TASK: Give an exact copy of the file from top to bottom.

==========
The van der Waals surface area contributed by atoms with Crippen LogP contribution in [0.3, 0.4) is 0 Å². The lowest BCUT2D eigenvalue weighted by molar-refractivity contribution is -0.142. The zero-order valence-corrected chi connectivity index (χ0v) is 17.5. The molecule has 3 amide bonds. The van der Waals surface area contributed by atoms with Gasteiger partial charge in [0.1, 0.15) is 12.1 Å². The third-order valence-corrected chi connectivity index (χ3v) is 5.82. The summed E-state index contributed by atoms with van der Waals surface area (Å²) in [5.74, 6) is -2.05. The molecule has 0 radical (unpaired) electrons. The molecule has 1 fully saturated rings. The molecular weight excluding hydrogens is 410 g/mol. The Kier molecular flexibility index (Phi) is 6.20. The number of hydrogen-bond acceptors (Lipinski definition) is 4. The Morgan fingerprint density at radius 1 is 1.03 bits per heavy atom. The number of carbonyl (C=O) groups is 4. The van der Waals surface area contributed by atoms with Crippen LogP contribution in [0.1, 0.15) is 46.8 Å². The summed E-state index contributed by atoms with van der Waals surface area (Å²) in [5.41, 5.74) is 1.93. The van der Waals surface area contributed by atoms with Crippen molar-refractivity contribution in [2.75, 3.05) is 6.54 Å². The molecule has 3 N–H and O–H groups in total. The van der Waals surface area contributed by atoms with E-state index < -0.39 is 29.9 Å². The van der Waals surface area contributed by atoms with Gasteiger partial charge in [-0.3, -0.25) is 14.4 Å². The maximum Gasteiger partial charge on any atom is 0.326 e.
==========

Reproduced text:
The van der Waals surface area contributed by atoms with Crippen LogP contribution in [0.3, 0.4) is 0 Å². The lowest BCUT2D eigenvalue weighted by molar-refractivity contribution is -0.142. The zero-order valence-corrected chi connectivity index (χ0v) is 17.5. The molecule has 3 amide bonds. The van der Waals surface area contributed by atoms with Gasteiger partial charge in [0.1, 0.15) is 12.1 Å². The third-order valence-corrected chi connectivity index (χ3v) is 5.82. The summed E-state index contributed by atoms with van der Waals surface area (Å²) in [5.74, 6) is -2.05. The molecule has 0 radical (unpaired) electrons. The molecule has 1 fully saturated rings. The molecular weight excluding hydrogens is 410 g/mol. The Kier molecular flexibility index (Phi) is 6.20. The number of hydrogen-bond acceptors (Lipinski definition) is 4. The Morgan fingerprint density at radius 1 is 1.03 bits per heavy atom. The number of carbonyl (C=O) groups is 4. The van der Waals surface area contributed by atoms with Crippen LogP contribution in [0.1, 0.15) is 46.8 Å². The summed E-state index contributed by atoms with van der Waals surface area (Å²) in [5.41, 5.74) is 1.93. The van der Waals surface area contributed by atoms with Crippen molar-refractivity contribution in [2.75, 3.05) is 6.54 Å². The molecule has 3 N–H and O–H groups in total. The van der Waals surface area contributed by atoms with E-state index < -0.39 is 29.9 Å². The van der Waals surface area contributed by atoms with Gasteiger partial charge in [-0.3, -0.25) is 14.4 Å². The maximum Gasteiger partial charge on any atom is 0.326 e.